The Journey Of The Unwed Mother In Hindi Mainstream Cinema
A still from Aradhana
Twenty years from now, when today’s youngsters are mellow and wiser, what will films like Dhool Ka Phool (1959), Aradhana (1969) Julie (1975), Trishul (1978), Shakti (1982) Kya Kehna (2000) and Paa (2009) hold for them? Will these films become classics or will they become passé following the Supreme Court ruling granting Guardianship rights to unwed mothers? How will a radical law – by standards of Indian moral values and conventions- impact on films that have depicted the social and psychological trauma of an unwed mother?
The period of these films spans fifty years. All of them deal with the issue of unwed motherhood in a society where marriage is both mandatory and sanctified. But if one were to take a closer look, the parameters that defined the position of the unwed mother were different in each film and began evolving in keeping with the changes in the Indian value system where girls were getting bolder and had the courage of their convictions to take responsibility of their child outside of marriage. The unwed mother on celluloid has slowly but surely been liberating herself from social ostracisms by refusing to be bugged down by social and moral value judgements made on her position. In Dhool Ka Phool, Aradhana and Julie, the unwed mother was portrayed as victim. Gradually, films featuring the unwed mother began to evolve trying to spell out that unwed motherhood was not really a social stigma as it was made out to be.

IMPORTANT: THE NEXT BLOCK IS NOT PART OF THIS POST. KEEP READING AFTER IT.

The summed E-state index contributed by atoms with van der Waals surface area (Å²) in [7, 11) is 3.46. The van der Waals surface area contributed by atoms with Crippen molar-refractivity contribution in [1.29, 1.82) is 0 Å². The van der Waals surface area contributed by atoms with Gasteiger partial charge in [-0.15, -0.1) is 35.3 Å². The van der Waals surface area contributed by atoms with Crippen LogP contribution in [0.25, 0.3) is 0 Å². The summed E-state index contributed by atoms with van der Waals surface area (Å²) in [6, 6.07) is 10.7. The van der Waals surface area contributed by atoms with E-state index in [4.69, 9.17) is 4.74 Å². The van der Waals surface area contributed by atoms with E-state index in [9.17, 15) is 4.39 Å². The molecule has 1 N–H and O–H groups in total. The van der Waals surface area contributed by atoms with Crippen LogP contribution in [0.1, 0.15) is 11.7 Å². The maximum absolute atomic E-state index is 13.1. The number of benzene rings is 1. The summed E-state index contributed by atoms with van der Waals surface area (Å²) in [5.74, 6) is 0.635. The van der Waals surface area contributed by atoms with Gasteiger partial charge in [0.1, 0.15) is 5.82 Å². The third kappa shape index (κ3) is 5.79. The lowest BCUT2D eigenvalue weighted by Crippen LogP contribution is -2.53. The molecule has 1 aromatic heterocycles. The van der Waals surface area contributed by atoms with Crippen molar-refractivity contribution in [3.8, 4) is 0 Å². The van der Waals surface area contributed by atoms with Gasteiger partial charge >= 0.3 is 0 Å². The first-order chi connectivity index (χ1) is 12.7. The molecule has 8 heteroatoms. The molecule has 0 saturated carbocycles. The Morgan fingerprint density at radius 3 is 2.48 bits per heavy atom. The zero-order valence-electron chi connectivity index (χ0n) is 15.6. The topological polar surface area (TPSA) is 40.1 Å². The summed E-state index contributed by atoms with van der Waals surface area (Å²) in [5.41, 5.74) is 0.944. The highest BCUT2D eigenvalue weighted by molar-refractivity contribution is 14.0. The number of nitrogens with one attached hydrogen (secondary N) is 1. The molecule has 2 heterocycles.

In Dhool Ka Phool, the unwed mother traded with motherhood for a life of ‘respect’ through marriage to an established lawyer while her lover ditched her for a more comfortable and ‘safe’ life as a court judge. The focus of the film shifted from the unwed mother to the child brought up by a Muslim who teaches him the value of humanity over religion. This was in keeping with the Nehruvian ideal of secularism and thus, has become a part of the archive of socially relevant films. The husband of the once-unwed mother not only respects his wife but also accepts the child as his own.
Sharmila Tagore in Shakti Samanta’s Aradhana unwittingly becomes an unwed mother because her fiancé dies in a plane crash just before they marry. She delivers a boy and brings him up alone till she is forced to take the blame of the murder of a man who tried to rape her. She meets him after many years. She remains single all her life. The film demonstrated that if circumstances were supportive, as it was in Aradhana, it was not necessary for the woman to seek respectability through marriage. Julie treads the double-path of inter-religious love on the one hand and unwed motherhood on the other within two families – one Christian and the other Bengali Brahmin. The young girl Julie remained the central figure in the narrative and the film turned out to be a soppy, weepy, syrupy and sentimental melodrama with marriage between the Christian girl and the Hindu boy finally granting legitimacy to the little boy. Both Aradhana and Julie were box office hits.